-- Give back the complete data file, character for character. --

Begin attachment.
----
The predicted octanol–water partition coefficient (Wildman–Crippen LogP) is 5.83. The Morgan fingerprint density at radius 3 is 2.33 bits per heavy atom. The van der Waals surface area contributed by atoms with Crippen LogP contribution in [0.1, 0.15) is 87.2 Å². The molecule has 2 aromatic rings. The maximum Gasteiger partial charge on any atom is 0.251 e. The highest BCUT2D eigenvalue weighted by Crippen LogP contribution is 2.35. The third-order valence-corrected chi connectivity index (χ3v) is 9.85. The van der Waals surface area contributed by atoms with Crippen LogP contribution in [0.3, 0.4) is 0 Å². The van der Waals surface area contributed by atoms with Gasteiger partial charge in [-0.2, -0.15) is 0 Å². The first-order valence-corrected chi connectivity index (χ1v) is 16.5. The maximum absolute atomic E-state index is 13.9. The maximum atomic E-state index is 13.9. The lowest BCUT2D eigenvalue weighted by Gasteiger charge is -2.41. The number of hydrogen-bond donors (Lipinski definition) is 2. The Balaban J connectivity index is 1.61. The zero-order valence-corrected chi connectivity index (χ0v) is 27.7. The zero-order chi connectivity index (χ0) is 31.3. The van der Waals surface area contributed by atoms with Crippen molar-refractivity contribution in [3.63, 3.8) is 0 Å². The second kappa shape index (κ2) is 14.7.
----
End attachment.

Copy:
The predicted octanol–water partition coefficient (Wildman–Crippen LogP) is 5.83. The Morgan fingerprint density at radius 3 is 2.33 bits per heavy atom. The van der Waals surface area contributed by atoms with Crippen LogP contribution in [0.1, 0.15) is 87.2 Å². The molecule has 2 aromatic rings. The maximum Gasteiger partial charge on any atom is 0.251 e. The highest BCUT2D eigenvalue weighted by Crippen LogP contribution is 2.35. The third-order valence-corrected chi connectivity index (χ3v) is 9.85. The van der Waals surface area contributed by atoms with Crippen LogP contribution in [0.3, 0.4) is 0 Å². The van der Waals surface area contributed by atoms with Gasteiger partial charge in [-0.2, -0.15) is 0 Å². The first-order valence-corrected chi connectivity index (χ1v) is 16.5. The maximum absolute atomic E-state index is 13.9. The maximum atomic E-state index is 13.9. The lowest BCUT2D eigenvalue weighted by Gasteiger charge is -2.41. The number of hydrogen-bond donors (Lipinski definition) is 2. The Balaban J connectivity index is 1.61. The zero-order valence-corrected chi connectivity index (χ0v) is 27.7. The zero-order chi connectivity index (χ0) is 31.3. The van der Waals surface area contributed by atoms with Crippen molar-refractivity contribution in [3.63, 3.8) is 0 Å². The second kappa shape index (κ2) is 14.7.